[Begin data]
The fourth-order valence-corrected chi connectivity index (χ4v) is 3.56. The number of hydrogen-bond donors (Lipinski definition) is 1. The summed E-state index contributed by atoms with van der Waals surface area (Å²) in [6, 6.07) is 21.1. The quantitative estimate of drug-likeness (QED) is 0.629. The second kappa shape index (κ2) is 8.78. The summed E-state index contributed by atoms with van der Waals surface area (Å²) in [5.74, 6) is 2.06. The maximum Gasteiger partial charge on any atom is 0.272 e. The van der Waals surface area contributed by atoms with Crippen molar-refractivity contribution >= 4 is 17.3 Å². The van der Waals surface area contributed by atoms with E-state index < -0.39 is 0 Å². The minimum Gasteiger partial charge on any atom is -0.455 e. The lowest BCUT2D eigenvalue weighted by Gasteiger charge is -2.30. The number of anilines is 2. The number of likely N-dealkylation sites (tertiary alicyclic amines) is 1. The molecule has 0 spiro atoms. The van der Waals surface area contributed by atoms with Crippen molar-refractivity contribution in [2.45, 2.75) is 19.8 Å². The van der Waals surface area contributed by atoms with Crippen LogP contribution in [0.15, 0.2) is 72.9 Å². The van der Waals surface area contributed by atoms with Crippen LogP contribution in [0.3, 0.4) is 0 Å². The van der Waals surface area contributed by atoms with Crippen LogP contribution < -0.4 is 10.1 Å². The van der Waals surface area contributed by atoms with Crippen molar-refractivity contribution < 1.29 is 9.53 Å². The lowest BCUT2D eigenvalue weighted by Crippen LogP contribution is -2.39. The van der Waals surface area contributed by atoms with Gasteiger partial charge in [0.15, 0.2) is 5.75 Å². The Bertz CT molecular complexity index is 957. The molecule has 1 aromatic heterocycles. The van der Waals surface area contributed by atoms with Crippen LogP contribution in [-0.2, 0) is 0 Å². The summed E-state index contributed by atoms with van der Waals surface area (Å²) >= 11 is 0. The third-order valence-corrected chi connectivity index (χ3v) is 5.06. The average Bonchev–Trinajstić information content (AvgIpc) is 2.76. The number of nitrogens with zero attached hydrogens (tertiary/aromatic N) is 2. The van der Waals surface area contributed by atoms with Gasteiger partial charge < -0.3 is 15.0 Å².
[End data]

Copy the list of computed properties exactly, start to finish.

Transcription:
The fourth-order valence-corrected chi connectivity index (χ4v) is 3.56. The number of hydrogen-bond donors (Lipinski definition) is 1. The summed E-state index contributed by atoms with van der Waals surface area (Å²) in [6, 6.07) is 21.1. The quantitative estimate of drug-likeness (QED) is 0.629. The second kappa shape index (κ2) is 8.78. The summed E-state index contributed by atoms with van der Waals surface area (Å²) in [5.74, 6) is 2.06. The maximum Gasteiger partial charge on any atom is 0.272 e. The van der Waals surface area contributed by atoms with Crippen molar-refractivity contribution >= 4 is 17.3 Å². The van der Waals surface area contributed by atoms with E-state index < -0.39 is 0 Å². The minimum Gasteiger partial charge on any atom is -0.455 e. The lowest BCUT2D eigenvalue weighted by Gasteiger charge is -2.30. The number of anilines is 2. The number of likely N-dealkylation sites (tertiary alicyclic amines) is 1. The molecule has 0 spiro atoms. The van der Waals surface area contributed by atoms with Crippen molar-refractivity contribution in [2.45, 2.75) is 19.8 Å². The van der Waals surface area contributed by atoms with Crippen LogP contribution in [0.15, 0.2) is 72.9 Å². The van der Waals surface area contributed by atoms with Crippen LogP contribution in [0.3, 0.4) is 0 Å². The van der Waals surface area contributed by atoms with Crippen LogP contribution < -0.4 is 10.1 Å². The van der Waals surface area contributed by atoms with Crippen molar-refractivity contribution < 1.29 is 9.53 Å². The lowest BCUT2D eigenvalue weighted by Crippen LogP contribution is -2.39. The van der Waals surface area contributed by atoms with Gasteiger partial charge in [0.15, 0.2) is 5.75 Å². The Bertz CT molecular complexity index is 957. The molecule has 1 aromatic heterocycles. The van der Waals surface area contributed by atoms with Crippen LogP contribution in [-0.2, 0) is 0 Å². The summed E-state index contributed by atoms with van der Waals surface area (Å²) >= 11 is 0. The third-order valence-corrected chi connectivity index (χ3v) is 5.06. The average Bonchev–Trinajstić information content (AvgIpc) is 2.76. The number of nitrogens with zero attached hydrogens (tertiary/aromatic N) is 2. The van der Waals surface area contributed by atoms with Gasteiger partial charge < -0.3 is 15.0 Å².